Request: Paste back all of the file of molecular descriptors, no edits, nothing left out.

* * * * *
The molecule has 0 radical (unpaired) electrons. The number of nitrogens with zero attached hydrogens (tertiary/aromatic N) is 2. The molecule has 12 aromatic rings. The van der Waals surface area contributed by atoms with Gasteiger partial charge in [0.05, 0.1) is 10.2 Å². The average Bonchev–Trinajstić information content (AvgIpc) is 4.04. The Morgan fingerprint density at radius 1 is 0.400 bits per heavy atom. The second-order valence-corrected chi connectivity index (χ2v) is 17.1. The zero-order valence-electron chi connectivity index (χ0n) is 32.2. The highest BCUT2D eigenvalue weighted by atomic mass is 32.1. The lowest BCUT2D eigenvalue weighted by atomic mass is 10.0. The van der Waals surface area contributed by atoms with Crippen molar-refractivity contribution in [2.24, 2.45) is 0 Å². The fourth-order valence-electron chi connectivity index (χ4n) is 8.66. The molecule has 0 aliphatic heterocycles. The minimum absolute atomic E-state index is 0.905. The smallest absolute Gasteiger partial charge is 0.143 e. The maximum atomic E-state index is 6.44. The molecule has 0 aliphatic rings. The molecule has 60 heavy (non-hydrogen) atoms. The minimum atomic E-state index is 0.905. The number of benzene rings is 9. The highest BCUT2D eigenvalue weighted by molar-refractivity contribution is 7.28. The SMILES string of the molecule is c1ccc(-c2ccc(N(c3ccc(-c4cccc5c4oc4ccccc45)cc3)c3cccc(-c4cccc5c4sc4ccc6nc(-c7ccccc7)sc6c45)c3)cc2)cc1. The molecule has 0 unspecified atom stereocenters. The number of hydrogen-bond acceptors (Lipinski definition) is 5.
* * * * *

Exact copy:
The molecule has 0 radical (unpaired) electrons. The number of nitrogens with zero attached hydrogens (tertiary/aromatic N) is 2. The molecule has 12 aromatic rings. The van der Waals surface area contributed by atoms with Gasteiger partial charge in [0.05, 0.1) is 10.2 Å². The average Bonchev–Trinajstić information content (AvgIpc) is 4.04. The Morgan fingerprint density at radius 1 is 0.400 bits per heavy atom. The second-order valence-corrected chi connectivity index (χ2v) is 17.1. The zero-order valence-electron chi connectivity index (χ0n) is 32.2. The highest BCUT2D eigenvalue weighted by atomic mass is 32.1. The lowest BCUT2D eigenvalue weighted by atomic mass is 10.0. The van der Waals surface area contributed by atoms with Crippen molar-refractivity contribution in [2.24, 2.45) is 0 Å². The fourth-order valence-electron chi connectivity index (χ4n) is 8.66. The molecule has 0 aliphatic heterocycles. The minimum absolute atomic E-state index is 0.905. The smallest absolute Gasteiger partial charge is 0.143 e. The maximum atomic E-state index is 6.44. The molecule has 0 aliphatic rings. The molecule has 60 heavy (non-hydrogen) atoms. The minimum atomic E-state index is 0.905. The number of benzene rings is 9. The highest BCUT2D eigenvalue weighted by molar-refractivity contribution is 7.28. The SMILES string of the molecule is c1ccc(-c2ccc(N(c3ccc(-c4cccc5c4oc4ccccc45)cc3)c3cccc(-c4cccc5c4sc4ccc6nc(-c7ccccc7)sc6c45)c3)cc2)cc1. The molecule has 0 unspecified atom stereocenters. The number of hydrogen-bond acceptors (Lipinski definition) is 5.